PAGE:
The Greensboro Transit Advisory Commission (GTAC), formerly the Greensboro Transit Authority (GTA), elected J.D. Galyon chair on Tuesday, Aug. 27. It is the first time this commission has elected a chair.
As the GTA, the City Council appointed the chair, and in April, when the City Council took virtually all the power away from the GTA and turned it into an advisory commission, the City Council left the officers in place, which means that the chair of the GTA, Richard Bryson, became the chair of the GTAC. But Bryson had served six years on the GTA and GTAC and rotated off the board last month, so he had to be replaced.
Commissioner Cheryl McQueary got in a discussion with Assistant City Attorney James Dickens about what position the GTAC would be electing. McQueary said that the Vice Chair Kim Isaac automatically became chair when Bryson left the board, but Dickens said that the City Council had decided that the officers of the GTA could continue to serve, but in the future officers would be elected by the GTAC.
Then there was a great deal of confusion about how to hold an election for a chair. It’s the type of routine procedure that you might have expected the GTAC to have discussed before the meeting, but that clearly had not taken place.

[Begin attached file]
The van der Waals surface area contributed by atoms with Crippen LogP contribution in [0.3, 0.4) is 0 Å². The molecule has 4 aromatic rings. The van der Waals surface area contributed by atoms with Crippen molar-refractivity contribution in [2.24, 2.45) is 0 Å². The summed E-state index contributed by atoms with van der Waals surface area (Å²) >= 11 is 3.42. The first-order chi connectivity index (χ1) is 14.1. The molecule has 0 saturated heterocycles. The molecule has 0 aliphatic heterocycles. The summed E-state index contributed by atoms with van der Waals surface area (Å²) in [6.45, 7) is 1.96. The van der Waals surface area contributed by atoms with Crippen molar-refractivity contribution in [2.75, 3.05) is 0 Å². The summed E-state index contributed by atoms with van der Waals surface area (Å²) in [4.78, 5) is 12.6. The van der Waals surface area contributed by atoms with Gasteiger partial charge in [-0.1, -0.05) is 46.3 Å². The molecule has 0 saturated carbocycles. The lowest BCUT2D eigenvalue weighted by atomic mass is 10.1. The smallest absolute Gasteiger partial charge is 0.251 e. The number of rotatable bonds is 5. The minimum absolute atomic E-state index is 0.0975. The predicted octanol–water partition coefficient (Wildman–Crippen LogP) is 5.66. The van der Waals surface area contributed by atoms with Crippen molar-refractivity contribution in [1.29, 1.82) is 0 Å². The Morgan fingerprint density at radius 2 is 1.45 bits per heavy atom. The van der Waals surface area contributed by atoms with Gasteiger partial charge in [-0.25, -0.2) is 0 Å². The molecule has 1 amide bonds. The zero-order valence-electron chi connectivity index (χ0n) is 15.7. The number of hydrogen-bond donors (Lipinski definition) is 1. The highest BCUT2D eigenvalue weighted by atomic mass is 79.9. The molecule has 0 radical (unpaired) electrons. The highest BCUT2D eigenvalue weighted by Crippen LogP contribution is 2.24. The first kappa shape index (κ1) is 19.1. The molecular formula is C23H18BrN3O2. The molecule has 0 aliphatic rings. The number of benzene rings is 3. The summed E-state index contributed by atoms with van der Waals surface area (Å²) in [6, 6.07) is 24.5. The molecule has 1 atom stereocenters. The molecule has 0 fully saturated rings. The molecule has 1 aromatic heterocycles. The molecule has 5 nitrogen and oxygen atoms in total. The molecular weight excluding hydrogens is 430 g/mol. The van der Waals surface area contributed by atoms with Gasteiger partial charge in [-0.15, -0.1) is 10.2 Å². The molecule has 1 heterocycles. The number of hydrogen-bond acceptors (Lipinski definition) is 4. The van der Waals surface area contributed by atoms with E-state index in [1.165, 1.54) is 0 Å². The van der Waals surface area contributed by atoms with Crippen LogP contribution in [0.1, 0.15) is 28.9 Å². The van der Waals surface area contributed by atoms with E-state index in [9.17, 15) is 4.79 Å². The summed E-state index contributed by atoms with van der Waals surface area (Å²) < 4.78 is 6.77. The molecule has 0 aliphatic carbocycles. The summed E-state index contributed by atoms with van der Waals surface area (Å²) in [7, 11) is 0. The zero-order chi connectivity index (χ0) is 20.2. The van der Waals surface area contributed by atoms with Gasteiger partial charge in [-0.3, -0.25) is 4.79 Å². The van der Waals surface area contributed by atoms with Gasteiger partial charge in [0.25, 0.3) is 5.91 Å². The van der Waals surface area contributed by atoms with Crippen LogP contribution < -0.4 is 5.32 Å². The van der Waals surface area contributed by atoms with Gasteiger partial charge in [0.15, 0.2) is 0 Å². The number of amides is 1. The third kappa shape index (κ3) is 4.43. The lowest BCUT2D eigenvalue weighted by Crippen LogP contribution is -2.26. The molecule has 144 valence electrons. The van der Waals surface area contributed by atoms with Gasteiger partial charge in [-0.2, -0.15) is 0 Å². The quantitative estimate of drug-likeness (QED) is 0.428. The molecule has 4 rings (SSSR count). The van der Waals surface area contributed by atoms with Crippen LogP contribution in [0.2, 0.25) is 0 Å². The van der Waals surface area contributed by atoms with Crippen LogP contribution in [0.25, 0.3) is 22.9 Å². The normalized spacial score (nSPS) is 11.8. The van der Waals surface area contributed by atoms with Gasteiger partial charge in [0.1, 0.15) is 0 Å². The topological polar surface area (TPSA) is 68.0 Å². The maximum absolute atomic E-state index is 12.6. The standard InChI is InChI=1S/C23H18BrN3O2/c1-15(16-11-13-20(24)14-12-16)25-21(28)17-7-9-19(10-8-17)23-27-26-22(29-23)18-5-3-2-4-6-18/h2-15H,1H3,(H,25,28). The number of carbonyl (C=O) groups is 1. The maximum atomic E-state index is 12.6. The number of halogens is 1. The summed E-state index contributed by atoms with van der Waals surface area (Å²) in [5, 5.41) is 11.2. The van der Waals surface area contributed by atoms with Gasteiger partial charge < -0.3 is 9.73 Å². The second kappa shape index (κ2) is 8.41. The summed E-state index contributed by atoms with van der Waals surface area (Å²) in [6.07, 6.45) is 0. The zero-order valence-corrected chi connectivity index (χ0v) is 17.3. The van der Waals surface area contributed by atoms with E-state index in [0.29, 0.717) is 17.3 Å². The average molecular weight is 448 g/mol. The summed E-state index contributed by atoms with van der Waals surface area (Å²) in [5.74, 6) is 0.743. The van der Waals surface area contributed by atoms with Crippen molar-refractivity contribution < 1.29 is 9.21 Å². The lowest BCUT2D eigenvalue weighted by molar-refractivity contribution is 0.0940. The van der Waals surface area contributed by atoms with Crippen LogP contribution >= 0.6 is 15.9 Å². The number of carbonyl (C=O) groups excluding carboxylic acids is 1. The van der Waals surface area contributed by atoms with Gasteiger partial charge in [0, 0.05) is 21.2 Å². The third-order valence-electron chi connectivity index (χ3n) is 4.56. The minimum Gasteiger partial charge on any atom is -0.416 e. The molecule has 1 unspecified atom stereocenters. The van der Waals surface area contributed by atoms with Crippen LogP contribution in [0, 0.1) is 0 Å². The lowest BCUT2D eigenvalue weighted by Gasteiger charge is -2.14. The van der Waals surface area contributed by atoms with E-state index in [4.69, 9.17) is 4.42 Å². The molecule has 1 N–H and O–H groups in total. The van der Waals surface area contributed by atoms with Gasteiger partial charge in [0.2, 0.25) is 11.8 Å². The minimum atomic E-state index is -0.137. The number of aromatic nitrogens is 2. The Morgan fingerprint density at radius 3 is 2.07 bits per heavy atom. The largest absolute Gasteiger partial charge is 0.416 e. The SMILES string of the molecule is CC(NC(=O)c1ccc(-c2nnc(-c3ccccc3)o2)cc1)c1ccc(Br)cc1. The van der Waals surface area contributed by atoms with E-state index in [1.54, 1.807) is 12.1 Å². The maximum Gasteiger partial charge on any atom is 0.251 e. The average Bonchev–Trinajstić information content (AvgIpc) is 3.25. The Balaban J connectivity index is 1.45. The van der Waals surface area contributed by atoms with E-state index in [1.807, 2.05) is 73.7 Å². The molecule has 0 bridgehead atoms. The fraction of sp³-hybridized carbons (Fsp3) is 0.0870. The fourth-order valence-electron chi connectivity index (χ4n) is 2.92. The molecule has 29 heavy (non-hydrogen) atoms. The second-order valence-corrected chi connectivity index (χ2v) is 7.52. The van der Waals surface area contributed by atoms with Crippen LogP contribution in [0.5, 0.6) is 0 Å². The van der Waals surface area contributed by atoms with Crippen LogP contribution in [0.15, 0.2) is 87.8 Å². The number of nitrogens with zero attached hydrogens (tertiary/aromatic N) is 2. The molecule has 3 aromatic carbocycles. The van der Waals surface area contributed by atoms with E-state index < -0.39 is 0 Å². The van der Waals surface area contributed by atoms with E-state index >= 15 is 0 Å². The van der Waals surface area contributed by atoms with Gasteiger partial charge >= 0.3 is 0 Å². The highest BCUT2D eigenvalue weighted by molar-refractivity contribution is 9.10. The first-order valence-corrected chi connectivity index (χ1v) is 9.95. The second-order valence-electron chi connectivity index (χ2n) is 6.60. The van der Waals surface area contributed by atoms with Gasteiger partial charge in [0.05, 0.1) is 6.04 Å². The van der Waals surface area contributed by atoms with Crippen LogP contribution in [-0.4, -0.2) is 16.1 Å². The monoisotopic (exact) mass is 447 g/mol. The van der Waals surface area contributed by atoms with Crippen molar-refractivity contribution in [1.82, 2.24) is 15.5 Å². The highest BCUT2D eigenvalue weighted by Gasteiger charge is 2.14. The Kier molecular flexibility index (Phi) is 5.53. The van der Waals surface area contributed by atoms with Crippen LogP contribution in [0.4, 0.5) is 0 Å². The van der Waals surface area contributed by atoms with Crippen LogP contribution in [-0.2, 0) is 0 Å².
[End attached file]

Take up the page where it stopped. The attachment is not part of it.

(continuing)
Dickens walked Isaac through each step of the procedure.
When the call for nominations came, the only nomination was by Wesley McGuire, who nominated Isaac. Then McQueary asked if committee members could volunteer to be chairman and Galyon said that he would like to be chair.
Dickens said that since neither the nomination of Isaac nor the self nomination by Galyon was seconded that the committee should pass a motion that those were the two nominees and the nominations were closed.
The vote to elect Galyon as chair was 5-2 with Galyon, McQueary, Adam Carroll, David Hampsten and Anita Cunningham voting for Galyon and Isaac and McGuire voting for Isaac.
Commissioner Jeffrey Surgeon was absent.
Retiring Director of the Greensboro Department of Transportation Adam Fischer thanked the commission and the staff for their hard work and their “passion” for providing good transportation service for the people of Greensboro.
Fischer officially retires Aug. 31.